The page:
Friday, May 13, 2011

green pug moth
Pasiphila rectangulata

This will be the last moth post for a while. I was still homebound at this point (photos taken on 05/13/11) and was starting to get bored, so I took pictures of some moths in our stairwell. Once again, Chris Grinter of The Skeptical Moth gave me his best guesses for the first two moths from e-mailed photos. I think he was correct with the Stenoporpia sp., although he expressed some uncertainty. This is not a typical moth found in our stairwell and did not move from its spot on the wall for at least 3 days... that is, until I poked it to make sure it was still alive - it promptly fluttered around and found a new spot to rest. For the second photo, Chris wasn't as sure as to which of the two Nepytia spp., because both are known from the Central Coast of CA and are very similar. I picked N. lagunata as more likely due to the way it rests it wings compared to N. umbrosaria. It's extremely common in our stairwell for the past month. As for the last photo, if anyone can help me ID this geometrid, please comment. I lightened the pictures a little, because with no flash they were a little dark. However, I did not aline or rotate the photos, since I suspect many moth species have a tendency to rest in a particular direction on a vertical surface.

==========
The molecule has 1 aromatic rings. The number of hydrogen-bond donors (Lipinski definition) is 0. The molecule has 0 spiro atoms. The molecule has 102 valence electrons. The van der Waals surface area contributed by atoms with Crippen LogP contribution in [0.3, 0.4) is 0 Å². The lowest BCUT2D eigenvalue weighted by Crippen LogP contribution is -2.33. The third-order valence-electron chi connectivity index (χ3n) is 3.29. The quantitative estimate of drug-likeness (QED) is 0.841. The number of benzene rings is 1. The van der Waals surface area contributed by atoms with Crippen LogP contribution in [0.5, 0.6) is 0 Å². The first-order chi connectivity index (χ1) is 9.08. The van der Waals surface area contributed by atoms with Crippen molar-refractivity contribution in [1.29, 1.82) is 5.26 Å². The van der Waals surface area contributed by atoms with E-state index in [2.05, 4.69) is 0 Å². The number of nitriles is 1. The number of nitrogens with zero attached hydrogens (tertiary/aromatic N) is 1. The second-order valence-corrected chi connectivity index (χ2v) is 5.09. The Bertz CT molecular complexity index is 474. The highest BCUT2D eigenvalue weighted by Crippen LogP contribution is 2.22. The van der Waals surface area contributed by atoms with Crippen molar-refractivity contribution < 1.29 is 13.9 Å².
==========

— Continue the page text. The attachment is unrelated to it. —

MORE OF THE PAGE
ps - I originally posted the last picture as an unidentified geometrid moth. Thanks to Jennifer's comment below, I think we have a positive ID. Click on the embedded links in the common and scientific names for more pictures and information.

large yellow underwing ~ 05/13/11 ~ at home

large yellow underwing moth / European yellow underwing
Noctua pronuba

Well, as I've said before, I'm not always spot on in my IDs and will correct myself whenever I can. On March 22, 2011, I found a pupa while turning soil in one of my compost containers (click the embedded link to read that particular post). You can see the split, empty pupal casing in the second picture above. I had hoped the pupa was a painted tiger moth (Arachnis picta), considering I released my 2nd instar caterpillars in that open container 4 months before. Nope, I was wrong. Jennifer, a regular commenter on Nature ID and local friend, was correct in guessing it was a cutworm, as the caterpillar stage of this moth is also commonly known as a winter cutworm, an introduced species to North America from Europe and elsewhere. The morning I took this picture on 05/13/11 (I'm backposting on 05/25/11), it was lethargic, yet walking around a bit, so I'm guessing it must have just emerged. The next day, I tried to get a picture of its beautiful yellow hindwings, but it flew off in a flurry toward the sun.

ps - Again, many thanks to Chris Grinter of The Skeptical Moth for identifying several moths for me from e-mailed photos during my illness. While I'm feeling much better now, I'm desperately trying to catch up with work and regular life stuff. For those who have commented or e-mailed me, it may take a while before I can get around to replying.